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Observers Say Zimbabwe Minister's Agriculture Financing Proposals Unworkable

FILE: Finance Minister Patrick Chinamasa and Agriculture Minister Joseph Made (right). (Photo/Irwin Chifera)

Some observers say Finance Minister Patrick Chinamasa’s proposal in his 2016 national budget for Zimbabwe’s commercial banks to identify and fund champion farmers is unworkable.

In his budget presentation on Thursday, Chinamasa said the central bank has already pronounced its readiness to facilitate credit lines under which banks will identify committed and productive farmers.

But banker Samson Nhliziyo tells Studio 7 such financial schemes are problematic. “The money that the farmers will be borrowing that is the customers’ funds. They will definitely need to have security for it and without that they won’t be able to borrow any funds.”

He said banks are looking for an assortment of collateral for farmers seeking lines of credit to finance agricultural production.

“We are looking for mortgage bonds, title deeds and a lot of other items. There is no one who will borrow without that kind of backing. If you fail to pay we sell the property in order to recover our loans,” said Nhliziyo.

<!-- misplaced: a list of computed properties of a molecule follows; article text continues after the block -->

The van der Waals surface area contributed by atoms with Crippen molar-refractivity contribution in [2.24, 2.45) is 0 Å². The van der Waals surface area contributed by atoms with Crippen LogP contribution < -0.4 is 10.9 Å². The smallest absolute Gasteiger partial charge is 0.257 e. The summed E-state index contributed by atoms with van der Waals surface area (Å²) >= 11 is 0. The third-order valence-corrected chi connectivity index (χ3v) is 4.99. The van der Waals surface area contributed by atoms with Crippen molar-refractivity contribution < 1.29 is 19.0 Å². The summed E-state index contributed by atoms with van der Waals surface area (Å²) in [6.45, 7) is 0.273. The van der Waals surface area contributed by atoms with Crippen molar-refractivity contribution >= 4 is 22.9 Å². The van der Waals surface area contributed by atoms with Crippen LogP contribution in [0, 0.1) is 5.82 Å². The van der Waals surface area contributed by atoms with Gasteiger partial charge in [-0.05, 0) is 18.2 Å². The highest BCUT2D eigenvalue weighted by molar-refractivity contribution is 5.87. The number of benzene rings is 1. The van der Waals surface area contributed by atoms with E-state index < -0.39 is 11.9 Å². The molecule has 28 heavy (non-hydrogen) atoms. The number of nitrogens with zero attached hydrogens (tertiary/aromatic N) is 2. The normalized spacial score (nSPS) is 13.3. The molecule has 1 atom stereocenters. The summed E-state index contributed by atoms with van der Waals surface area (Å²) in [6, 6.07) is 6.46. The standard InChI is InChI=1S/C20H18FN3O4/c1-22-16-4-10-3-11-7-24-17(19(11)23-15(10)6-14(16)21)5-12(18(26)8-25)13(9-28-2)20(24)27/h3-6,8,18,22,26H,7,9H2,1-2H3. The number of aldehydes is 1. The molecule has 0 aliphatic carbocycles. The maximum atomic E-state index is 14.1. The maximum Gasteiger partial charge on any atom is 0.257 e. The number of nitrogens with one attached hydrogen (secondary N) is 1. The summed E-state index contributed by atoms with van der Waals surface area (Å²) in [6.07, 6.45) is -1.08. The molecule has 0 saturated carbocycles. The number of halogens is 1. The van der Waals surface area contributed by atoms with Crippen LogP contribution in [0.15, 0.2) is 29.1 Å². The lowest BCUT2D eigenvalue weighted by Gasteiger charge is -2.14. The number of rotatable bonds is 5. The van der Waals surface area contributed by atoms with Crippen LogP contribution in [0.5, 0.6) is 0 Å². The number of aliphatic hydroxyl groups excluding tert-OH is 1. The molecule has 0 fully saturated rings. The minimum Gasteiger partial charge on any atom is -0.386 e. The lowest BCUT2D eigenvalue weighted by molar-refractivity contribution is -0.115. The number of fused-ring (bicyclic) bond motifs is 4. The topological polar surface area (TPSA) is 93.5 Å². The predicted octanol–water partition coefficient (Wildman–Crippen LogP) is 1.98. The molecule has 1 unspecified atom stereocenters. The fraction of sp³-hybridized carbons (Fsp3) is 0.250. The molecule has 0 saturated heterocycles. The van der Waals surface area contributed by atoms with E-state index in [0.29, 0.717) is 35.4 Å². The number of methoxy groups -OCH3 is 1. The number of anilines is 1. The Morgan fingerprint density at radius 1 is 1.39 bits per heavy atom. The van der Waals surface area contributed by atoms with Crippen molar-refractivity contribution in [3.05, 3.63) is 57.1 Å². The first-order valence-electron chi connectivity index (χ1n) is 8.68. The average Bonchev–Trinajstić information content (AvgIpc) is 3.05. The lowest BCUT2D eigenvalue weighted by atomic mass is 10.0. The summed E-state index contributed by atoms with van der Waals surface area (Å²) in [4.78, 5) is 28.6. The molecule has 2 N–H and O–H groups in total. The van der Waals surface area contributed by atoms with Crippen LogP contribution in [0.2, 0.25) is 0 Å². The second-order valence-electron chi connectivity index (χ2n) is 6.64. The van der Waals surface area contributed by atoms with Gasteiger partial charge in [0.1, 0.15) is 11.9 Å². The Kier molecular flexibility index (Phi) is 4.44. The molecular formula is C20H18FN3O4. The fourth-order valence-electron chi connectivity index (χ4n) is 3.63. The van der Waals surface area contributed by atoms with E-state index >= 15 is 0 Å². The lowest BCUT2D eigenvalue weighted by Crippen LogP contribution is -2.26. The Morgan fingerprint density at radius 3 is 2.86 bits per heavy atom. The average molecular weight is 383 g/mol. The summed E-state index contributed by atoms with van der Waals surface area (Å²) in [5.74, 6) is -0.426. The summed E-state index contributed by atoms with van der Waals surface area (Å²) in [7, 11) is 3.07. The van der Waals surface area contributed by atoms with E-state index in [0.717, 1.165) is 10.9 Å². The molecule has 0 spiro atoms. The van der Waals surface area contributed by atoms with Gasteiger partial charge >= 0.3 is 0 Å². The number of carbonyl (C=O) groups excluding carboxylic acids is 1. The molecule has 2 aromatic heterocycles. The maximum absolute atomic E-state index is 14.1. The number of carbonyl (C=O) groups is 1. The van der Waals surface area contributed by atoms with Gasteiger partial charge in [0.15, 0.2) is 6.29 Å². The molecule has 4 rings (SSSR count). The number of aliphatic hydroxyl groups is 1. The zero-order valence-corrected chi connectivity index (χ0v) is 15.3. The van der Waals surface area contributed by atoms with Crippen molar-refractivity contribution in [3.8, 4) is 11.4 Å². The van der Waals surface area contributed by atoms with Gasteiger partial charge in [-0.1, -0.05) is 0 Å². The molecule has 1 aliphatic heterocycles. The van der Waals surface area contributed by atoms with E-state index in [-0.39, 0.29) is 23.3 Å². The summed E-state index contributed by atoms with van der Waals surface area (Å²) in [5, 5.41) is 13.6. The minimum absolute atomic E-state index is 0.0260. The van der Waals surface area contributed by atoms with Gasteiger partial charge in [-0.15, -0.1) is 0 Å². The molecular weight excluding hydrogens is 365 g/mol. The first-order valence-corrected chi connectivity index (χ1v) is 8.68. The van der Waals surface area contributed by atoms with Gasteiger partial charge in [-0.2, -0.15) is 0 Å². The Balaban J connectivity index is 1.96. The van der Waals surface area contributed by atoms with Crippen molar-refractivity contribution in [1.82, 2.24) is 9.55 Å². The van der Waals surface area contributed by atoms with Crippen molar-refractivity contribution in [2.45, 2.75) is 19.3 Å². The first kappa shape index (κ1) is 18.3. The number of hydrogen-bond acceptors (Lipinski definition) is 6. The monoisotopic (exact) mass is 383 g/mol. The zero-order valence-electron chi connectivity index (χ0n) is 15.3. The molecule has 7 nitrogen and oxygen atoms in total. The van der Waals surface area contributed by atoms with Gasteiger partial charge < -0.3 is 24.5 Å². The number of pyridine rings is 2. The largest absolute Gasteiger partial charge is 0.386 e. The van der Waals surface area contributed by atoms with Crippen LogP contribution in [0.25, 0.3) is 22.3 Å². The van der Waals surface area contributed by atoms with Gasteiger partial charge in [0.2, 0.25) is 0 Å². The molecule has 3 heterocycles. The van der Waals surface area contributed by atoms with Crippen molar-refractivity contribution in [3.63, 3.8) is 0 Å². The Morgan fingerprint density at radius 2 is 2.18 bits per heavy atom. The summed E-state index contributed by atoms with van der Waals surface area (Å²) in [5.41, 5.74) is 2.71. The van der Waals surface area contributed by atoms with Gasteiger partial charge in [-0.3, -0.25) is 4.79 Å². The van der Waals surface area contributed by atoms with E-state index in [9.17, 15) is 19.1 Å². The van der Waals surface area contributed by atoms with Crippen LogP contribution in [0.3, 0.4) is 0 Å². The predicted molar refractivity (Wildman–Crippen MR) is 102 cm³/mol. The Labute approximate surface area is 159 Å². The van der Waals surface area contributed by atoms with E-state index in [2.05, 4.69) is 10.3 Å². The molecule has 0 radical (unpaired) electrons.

Interview With Samson Nhliziyo on Farming Loans
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According to development worker Everson Ndlovu, bankers may have a torrid time in recovering loans from Zimbabwean farmers due to the subdued economic environment.

“They have failed to repay loans in the past and with the current harsh economic situation it will be hard for them to get loans and they repay them,” he said.

He noted that the Ministry of Finance will have to devise a way in which to recover the loans.

Interview With Everson Ndlovu
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In his budget speech in parliament, the minister proposed the unveiling of agricultural inputs to vulnerable families.

“I propose allocation of US$28 million as input support for 300,000 vulnerable households under the 2015/16 agricultural season,” said Chinamasa.

The farmers will be given maize and small grain seed and Compound D and Ammonium Nitrate fertilizers.